There are fancier boils than Chris’s, but few that are more deeply satisfying. He forgoes brussel sprouts, artichokes and other items that have made their way into the modern boil, for the classic sides of corn, potatoes and smoked sausage. We eagerly awaited as our order was bagged and took it outside to enjoy. The crawfish was nothing short of magnificent. It was easy to peel, spicy and juicy, with hints of citrus and celery, garlic and cayenne. The sides were perfectly cooked and had absorbed all the goodness of the boiling liquid. And we felt comfortable in a way we haven’t in some time.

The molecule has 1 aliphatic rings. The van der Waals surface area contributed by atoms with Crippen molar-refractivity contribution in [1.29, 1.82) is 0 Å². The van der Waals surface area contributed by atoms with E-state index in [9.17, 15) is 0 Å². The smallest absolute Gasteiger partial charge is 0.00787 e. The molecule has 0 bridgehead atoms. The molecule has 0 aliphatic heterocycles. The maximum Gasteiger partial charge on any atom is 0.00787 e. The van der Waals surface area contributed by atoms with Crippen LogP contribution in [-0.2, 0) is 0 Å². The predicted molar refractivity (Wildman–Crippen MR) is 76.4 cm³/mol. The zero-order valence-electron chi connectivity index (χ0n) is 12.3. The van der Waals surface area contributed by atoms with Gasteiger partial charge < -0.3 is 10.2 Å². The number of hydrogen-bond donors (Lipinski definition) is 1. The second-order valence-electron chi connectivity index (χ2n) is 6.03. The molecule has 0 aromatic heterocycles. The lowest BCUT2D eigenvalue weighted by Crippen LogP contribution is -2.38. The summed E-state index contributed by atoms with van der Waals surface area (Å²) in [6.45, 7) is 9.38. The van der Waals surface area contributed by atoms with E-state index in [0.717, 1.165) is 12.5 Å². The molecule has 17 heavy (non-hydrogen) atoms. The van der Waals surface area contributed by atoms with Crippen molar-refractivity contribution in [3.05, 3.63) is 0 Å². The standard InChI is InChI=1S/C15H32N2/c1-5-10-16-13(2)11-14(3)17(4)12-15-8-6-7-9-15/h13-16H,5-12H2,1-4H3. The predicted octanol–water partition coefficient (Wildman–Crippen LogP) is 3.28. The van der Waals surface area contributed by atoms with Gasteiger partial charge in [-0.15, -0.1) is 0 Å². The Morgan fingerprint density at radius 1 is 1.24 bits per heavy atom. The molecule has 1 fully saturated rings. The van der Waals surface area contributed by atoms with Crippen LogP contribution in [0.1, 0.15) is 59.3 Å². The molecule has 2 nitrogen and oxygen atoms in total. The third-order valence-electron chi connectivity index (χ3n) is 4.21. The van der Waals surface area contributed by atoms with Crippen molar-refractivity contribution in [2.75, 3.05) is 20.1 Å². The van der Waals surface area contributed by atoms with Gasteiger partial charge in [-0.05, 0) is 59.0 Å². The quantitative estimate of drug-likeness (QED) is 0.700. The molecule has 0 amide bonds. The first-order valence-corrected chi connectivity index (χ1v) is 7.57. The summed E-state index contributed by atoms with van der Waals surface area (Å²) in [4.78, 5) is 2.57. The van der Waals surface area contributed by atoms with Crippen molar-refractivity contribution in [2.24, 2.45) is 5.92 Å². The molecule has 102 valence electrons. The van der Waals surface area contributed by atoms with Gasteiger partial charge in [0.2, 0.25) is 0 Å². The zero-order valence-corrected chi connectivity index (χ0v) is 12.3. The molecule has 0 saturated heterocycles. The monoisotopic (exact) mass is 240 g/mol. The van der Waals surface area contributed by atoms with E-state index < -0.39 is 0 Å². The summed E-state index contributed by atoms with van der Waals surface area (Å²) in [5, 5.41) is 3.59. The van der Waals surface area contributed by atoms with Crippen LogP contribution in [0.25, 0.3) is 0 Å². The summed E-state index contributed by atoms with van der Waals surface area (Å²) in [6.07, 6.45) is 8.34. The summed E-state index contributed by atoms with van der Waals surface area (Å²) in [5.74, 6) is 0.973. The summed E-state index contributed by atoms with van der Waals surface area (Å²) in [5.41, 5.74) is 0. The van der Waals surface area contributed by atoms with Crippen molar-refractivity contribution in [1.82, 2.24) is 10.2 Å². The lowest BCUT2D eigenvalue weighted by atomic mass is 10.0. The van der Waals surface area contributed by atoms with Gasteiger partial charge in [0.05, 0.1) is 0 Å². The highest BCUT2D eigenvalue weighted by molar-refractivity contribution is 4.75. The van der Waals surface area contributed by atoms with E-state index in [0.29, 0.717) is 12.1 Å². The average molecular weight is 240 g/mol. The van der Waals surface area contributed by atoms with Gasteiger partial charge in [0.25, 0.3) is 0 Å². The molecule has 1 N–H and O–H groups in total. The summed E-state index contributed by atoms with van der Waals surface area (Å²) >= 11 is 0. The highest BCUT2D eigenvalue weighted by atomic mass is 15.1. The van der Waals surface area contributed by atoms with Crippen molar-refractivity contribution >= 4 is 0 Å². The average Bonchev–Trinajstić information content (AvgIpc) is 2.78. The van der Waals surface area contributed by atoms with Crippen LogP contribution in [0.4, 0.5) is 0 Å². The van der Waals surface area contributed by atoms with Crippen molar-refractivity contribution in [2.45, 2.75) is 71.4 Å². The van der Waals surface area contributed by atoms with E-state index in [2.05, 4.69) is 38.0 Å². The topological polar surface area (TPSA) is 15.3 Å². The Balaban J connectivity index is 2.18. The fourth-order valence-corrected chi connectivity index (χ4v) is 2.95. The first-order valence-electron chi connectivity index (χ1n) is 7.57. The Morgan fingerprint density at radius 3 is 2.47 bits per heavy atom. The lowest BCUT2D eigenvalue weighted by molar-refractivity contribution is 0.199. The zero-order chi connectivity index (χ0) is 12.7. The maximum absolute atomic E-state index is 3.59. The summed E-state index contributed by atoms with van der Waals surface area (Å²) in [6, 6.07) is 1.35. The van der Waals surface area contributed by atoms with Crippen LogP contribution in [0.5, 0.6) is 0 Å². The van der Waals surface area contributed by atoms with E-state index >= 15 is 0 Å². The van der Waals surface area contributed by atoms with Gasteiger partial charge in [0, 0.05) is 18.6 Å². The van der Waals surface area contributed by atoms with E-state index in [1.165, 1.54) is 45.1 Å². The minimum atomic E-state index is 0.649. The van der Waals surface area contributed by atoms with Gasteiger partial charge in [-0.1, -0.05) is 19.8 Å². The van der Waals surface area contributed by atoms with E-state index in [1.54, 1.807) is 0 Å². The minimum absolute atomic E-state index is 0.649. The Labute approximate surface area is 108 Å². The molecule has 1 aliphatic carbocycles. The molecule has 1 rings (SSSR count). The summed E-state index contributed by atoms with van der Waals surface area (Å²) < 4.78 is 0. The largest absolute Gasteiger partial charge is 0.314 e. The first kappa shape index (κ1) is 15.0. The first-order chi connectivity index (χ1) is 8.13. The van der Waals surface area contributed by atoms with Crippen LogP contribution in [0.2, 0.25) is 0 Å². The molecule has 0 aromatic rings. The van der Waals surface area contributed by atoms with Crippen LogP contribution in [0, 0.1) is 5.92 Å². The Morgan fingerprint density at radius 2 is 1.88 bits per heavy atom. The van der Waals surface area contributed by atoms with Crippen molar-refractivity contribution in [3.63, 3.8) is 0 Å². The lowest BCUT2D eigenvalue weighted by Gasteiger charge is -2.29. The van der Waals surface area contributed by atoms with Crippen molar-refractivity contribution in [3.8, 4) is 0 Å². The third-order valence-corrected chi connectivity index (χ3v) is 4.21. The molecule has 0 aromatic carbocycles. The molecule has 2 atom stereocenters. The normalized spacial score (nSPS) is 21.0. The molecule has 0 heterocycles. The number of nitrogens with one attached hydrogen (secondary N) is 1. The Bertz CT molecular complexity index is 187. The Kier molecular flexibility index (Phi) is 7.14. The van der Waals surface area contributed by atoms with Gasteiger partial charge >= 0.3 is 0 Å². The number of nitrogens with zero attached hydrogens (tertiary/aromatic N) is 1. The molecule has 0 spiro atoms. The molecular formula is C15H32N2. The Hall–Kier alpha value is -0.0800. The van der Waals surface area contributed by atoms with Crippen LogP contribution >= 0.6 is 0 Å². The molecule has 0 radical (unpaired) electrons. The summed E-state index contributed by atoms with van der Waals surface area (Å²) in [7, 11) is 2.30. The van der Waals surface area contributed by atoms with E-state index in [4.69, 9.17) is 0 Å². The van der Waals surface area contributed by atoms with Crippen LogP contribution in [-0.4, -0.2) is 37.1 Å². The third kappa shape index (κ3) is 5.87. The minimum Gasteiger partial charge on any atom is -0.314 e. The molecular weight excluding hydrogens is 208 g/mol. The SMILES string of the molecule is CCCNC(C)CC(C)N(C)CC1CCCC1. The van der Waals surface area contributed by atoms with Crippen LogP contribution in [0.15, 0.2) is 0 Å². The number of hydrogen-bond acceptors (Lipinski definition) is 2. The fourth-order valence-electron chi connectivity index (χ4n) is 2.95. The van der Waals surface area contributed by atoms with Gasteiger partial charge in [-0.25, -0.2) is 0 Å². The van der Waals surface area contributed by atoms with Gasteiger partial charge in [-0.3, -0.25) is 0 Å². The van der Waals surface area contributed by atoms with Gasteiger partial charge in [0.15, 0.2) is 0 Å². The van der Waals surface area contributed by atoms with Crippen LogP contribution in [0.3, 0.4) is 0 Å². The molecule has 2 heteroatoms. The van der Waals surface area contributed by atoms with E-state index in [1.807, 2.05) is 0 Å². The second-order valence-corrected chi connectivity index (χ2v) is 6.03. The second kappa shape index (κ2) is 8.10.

In honesty, it had been a long year between crawfish seasons. In addition to the pandemic, New Orleans had been battered by Hurricane Ida with parts of the city out of power for nearly two weeks. During this time, Chris and Kat served up to 500 box lunches a day for the community. Troy, a diner at a neighboring table who lives in the neighborhood, recalled their generosity.

“During Hurricane Ida, all of the electricity was out in the city,” Troy said. “And I live in this area. And I’m trying to find places where I can get something to eat because of course we couldn’t cook. He had his food truck out – he had a generator and a grill. He was the only person open in the whole community, you know, trying to feed me … and every day he had a meal – ribs one day, chicken the next day, hamburgers … he had it.”

And in that moment, strangers sitting outside sharing crawfish and conversation, we all realized that this is exactly what we had been missing.

James CullenJames Cullen